KVM refers to the Kernel-based Virtual Machine which helps to run multiple Linux or window-based isolated guests along with their own OS and virtual dedicated hardware. To run KVM, we need processors with hardware virtualization extensions, such as AMD-V or Intel-VT. It was originally designed for x86 processors, so having x86 processors is quite preferable.
This article will guide you to install and configure KVM on Ubuntu 20.04, and I’ll show you how to use Virtmanager to create a virtual machine.
Inspect Virtualization Compatibility
Before jumping into the process, we need to perform some compatibility tests to run KVM. Execute the command given below to test the CPU compatibility.
$ egrep -c '(vmx|svm)' /proc/cpuinfo
The above command will check if the hardware virtualization extensions, such as AMD-V or Intel-VT, are available or not. Once the command is executed, you will get either 0 or more. If you get more than 0, your system supports virtualization.
Now, execute the following command to check KVM acceleration support.
$ sudo kvm-ok
If the kvm-ok command is not present, execute the following apt command to install it.
$ sudo apt install cpu-checker
Then, again execute the kvm-ok command to KVM support.
Installing KVM on Ubuntu 20.04
Once the compatibility test is completed and the response is positive, you can install the KVM and its related utility package. To run the installation execute the following command.
$ sudo apt update
$ sudo apt install -y qemu-kvm qemu libvirt-clients libvirt-daemon virt-manager bridge-utils
In the above apt command, the qemu-kvm package is the actual package for KVM, the qemu package helps in hardware virtualization, the libvirt-clients is used to manage and access the virtual machine where the libvirtd-daemon is the virtualization daemon, the virt-manager manages virtual machines through a graphical user interface, and lastly, the permit other hosts to access a virtual machine through bridge connection.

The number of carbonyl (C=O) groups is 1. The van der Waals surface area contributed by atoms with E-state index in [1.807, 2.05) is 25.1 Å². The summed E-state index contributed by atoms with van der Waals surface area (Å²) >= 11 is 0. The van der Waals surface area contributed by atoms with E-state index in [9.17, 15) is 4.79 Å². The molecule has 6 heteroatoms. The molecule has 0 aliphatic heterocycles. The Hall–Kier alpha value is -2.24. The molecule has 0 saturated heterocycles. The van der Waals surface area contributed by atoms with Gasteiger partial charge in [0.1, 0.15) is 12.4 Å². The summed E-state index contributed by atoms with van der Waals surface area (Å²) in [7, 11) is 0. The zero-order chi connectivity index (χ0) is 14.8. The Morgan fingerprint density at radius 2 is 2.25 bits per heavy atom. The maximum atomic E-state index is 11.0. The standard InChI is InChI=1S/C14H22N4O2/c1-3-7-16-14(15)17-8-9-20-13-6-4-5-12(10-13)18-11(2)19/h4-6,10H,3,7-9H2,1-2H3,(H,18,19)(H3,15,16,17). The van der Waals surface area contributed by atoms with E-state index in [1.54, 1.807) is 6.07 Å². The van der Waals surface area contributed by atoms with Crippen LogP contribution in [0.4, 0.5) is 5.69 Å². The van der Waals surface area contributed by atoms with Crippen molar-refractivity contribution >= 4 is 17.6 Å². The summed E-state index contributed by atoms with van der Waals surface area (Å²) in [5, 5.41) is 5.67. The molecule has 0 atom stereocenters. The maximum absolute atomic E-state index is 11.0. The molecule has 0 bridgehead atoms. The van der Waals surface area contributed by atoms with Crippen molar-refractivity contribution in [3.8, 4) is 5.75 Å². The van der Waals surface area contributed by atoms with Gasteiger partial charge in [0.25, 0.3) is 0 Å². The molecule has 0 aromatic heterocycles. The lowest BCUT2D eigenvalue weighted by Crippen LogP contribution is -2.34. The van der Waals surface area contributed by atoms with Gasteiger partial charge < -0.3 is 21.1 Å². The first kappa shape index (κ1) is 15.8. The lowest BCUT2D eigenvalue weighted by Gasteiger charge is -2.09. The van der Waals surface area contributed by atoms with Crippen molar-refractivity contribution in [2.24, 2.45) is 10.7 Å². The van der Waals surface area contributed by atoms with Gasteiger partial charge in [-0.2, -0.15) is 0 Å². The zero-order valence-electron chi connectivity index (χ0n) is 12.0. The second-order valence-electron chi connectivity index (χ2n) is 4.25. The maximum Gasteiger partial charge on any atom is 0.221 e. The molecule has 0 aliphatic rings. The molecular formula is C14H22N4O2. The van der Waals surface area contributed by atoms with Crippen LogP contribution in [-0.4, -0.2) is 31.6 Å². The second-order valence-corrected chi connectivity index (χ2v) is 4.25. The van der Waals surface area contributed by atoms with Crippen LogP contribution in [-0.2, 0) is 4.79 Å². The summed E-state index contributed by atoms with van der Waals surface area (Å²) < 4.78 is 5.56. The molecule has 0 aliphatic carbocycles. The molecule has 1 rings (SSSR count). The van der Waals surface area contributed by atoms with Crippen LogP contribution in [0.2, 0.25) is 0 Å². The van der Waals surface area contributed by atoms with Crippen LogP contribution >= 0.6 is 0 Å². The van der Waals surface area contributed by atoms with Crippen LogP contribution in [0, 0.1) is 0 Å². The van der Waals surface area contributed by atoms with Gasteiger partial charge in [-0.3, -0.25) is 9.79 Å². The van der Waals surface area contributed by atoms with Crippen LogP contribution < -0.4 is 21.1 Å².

Now, once the installation is completed check if the libvirtd-daemon is running so, check the status using the systemctl command.
$ sudo systemctl status libvirtd
You can verify if KVM modules are loaded using the following command.
$ lsmod | grep -i kvm
When installing a KVM network bridge called virbr0 is created automatically. This network setup is maybe suitable inside the local network, but guests cannot be accessed from outside its local network. You need to configure manually to access from outside the local network boundaries. Execute the following command to check the network bridge of your local system
$ brctl show
Understanding and Using KVM
You can open the KVM using the virt-manager utility or GUI-based Application manager. Now, execute the following command to kick on the virtual machine.
$ sudo virt-manager
You can see the following user interface of the KVM once the command is executed.
Now, it is possible to add a new virtual machine by clicking on the top left corner monitor button. Then, you will see the pop dialog to choose the method to install the operating system. Choose the method you prefer and follow up the procedure to set up a virtual machine.
Once you finish up creating the virtual machine, you can see the following type of virtual machine listed from where you can power up the virtual machine.
In KVM you can manage and control virtual machine hardware configuration such as memory, disk space, etc, to the max your actual system has integrated. This is the key feature of the KVM, which lets you configure virtual machine hardware according to your need. To configure, simply double-click on the virtual machine or open the virtual machine, then click on the blue icon button. As you can see, there are several hardware component configurations from where you can reconfigure your VM hardware.
The virtual machine helps set up multiple systems with separate OSs, which can use a different distro of the Operating system virtually. After reading this article, you might have a clear concept of how we can install and set up the KVM.